Clinical and biochemical tear lipid parameters in contact lens wearers



Publication Details

Rohit, A., Willcox, M. D. P., Brown, S. H. J., Mitchell, T. W. & Stapleton, F. (2014). Clinical and biochemical tear lipid parameters in contact lens wearers. Optometry and Vision Science, 91 (12), 1384-1390.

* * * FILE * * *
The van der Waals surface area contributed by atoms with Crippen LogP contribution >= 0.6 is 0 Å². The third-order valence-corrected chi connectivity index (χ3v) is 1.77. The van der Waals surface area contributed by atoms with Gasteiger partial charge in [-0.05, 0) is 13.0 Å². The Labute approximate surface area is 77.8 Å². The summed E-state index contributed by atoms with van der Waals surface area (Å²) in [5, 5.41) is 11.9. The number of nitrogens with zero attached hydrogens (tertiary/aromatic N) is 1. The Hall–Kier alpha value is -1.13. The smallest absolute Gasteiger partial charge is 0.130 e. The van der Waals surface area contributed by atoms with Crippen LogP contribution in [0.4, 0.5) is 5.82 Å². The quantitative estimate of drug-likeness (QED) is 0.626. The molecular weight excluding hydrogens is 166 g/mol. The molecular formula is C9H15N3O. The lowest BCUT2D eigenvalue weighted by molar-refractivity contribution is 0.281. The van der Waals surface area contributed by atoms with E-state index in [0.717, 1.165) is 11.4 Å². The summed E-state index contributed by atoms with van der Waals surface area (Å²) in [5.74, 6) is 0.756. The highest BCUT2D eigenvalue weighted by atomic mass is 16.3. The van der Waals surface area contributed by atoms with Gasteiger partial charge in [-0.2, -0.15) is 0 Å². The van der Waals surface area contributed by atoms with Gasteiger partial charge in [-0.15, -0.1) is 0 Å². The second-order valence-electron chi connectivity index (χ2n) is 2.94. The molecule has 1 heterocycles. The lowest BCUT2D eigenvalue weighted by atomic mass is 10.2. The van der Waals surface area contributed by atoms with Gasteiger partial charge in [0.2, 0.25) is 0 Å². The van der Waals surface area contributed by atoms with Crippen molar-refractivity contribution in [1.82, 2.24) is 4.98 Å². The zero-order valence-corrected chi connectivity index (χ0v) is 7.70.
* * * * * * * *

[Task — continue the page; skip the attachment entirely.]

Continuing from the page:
Purpose Alterations in tear film lipids may be important in modulating discomfort during contact lens wear. This study investigates associations between clinical and biological components of the lipid layer and seeks to determine the effect of lipid supplementation on contact lens wear comfort. Methods Participants were grouped into symptomatic (n = 10) and asymptomatic (n = 10) contact lens wearers according to the Contact Lens Dry Eye Questionnaire. After 6 hours of lens wear, noninvasive surface drying time (NISDT) and the lipid layer grade were assessed using a Tearscope. Basal tears were collected using a microcapillary tube and assayed for concentration and activity of the secretory phospholipase A2 enzyme and concentration of the lipid aldehyde malondialdehyde. Mass spectrometry was used to characterize the tear lipidome. In the second phase, a liposomal spray (Tears Again, BioRevive) or a saline spray was sprayed over the upper eyelids of each subject during their down gaze and during lens wear. Noninvasive surface drying time and ocular comfort were obtained soon after spraying and again at 2 and 6 hours after the initial spray. Statistical tests included the Student t test, repeated-measures analysis of variance, and the Pearson correlation test where appropriate. Results Noninvasive surface drying time was lower (p = 0.01) in symptomatic (4.5 ± 0.6 seconds) than in asymptomatic (9.9 ± 3.1 seconds) contact lens wearers. The mole percentage of wax esters in the total lipidome increased with NISDT (R2 = 0.70, p = 0.01). Secretory phospholipase A2 enzyme activity in tears was associated with higher levels of malondialdehyde (R2 = 0.65, p = 0.01) and shorter NISDT (R2 = 0.84, p = 0.001). Noninvasive surface drying time reduced over the time course for the saline spray (p = 0.01) but did not reduce until the 6-hour time point with the liposomal spray. With liposomal spray, NISDT was higher (p = 0.03) immediately after instillation compared with 6 hours later (9.5 ± 1.9 vs. 5.2 ± 2.1 seconds). A longer NISDT was associated with improved ocular comfort for those using the liposomal spray (R2 = 0.25, p = 0.005) but not with saline. Conclusions Degraded lipids and a lower mole percentage of wax esters in the tear film may be associated with a lower NISDT. Lipid supplements may improve ocular comfort during lens wear by increasing NISDT.

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